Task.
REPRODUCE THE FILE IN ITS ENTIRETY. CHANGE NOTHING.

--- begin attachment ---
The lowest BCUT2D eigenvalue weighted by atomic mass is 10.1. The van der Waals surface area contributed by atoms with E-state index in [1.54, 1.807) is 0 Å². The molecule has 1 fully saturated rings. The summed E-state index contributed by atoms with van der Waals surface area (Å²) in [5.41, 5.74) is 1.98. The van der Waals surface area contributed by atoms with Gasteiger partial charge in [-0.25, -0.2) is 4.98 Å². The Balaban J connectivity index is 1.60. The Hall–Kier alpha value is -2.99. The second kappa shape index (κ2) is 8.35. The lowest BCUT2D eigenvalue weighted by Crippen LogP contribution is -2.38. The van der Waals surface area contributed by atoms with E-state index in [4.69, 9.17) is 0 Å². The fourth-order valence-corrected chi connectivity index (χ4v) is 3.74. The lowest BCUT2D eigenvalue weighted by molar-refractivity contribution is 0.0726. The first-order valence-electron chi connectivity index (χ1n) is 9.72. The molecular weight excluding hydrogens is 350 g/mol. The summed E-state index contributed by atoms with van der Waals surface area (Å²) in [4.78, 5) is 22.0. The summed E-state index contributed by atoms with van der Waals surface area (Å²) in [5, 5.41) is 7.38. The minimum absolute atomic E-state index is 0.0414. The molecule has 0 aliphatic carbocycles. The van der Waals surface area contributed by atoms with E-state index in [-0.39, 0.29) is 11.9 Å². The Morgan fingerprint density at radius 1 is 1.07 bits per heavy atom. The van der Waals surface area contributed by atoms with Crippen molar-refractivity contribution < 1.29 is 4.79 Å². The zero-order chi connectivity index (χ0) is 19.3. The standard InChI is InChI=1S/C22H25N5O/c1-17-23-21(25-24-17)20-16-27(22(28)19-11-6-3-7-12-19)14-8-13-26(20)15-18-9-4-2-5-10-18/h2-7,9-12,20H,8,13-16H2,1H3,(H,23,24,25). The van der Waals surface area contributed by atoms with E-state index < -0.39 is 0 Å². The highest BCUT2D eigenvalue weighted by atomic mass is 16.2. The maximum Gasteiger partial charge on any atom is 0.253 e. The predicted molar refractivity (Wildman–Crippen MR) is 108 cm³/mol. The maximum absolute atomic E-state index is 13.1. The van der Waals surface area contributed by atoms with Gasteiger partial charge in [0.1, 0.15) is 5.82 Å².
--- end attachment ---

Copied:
The lowest BCUT2D eigenvalue weighted by atomic mass is 10.1. The van der Waals surface area contributed by atoms with E-state index in [1.54, 1.807) is 0 Å². The molecule has 1 fully saturated rings. The summed E-state index contributed by atoms with van der Waals surface area (Å²) in [5.41, 5.74) is 1.98. The van der Waals surface area contributed by atoms with Gasteiger partial charge in [-0.25, -0.2) is 4.98 Å². The Balaban J connectivity index is 1.60. The Hall–Kier alpha value is -2.99. The second kappa shape index (κ2) is 8.35. The lowest BCUT2D eigenvalue weighted by Crippen LogP contribution is -2.38. The van der Waals surface area contributed by atoms with E-state index in [4.69, 9.17) is 0 Å². The fourth-order valence-corrected chi connectivity index (χ4v) is 3.74. The lowest BCUT2D eigenvalue weighted by molar-refractivity contribution is 0.0726. The first-order valence-electron chi connectivity index (χ1n) is 9.72. The molecular weight excluding hydrogens is 350 g/mol. The summed E-state index contributed by atoms with van der Waals surface area (Å²) in [4.78, 5) is 22.0. The summed E-state index contributed by atoms with van der Waals surface area (Å²) in [5, 5.41) is 7.38. The minimum absolute atomic E-state index is 0.0414. The molecule has 0 aliphatic carbocycles. The van der Waals surface area contributed by atoms with E-state index in [-0.39, 0.29) is 11.9 Å². The Morgan fingerprint density at radius 1 is 1.07 bits per heavy atom. The van der Waals surface area contributed by atoms with Crippen molar-refractivity contribution < 1.29 is 4.79 Å². The zero-order chi connectivity index (χ0) is 19.3. The standard InChI is InChI=1S/C22H25N5O/c1-17-23-21(25-24-17)20-16-27(22(28)19-11-6-3-7-12-19)14-8-13-26(20)15-18-9-4-2-5-10-18/h2-7,9-12,20H,8,13-16H2,1H3,(H,23,24,25). The van der Waals surface area contributed by atoms with E-state index < -0.39 is 0 Å². The highest BCUT2D eigenvalue weighted by atomic mass is 16.2. The maximum Gasteiger partial charge on any atom is 0.253 e. The predicted molar refractivity (Wildman–Crippen MR) is 108 cm³/mol. The maximum absolute atomic E-state index is 13.1. The van der Waals surface area contributed by atoms with Gasteiger partial charge in [0.1, 0.15) is 5.82 Å².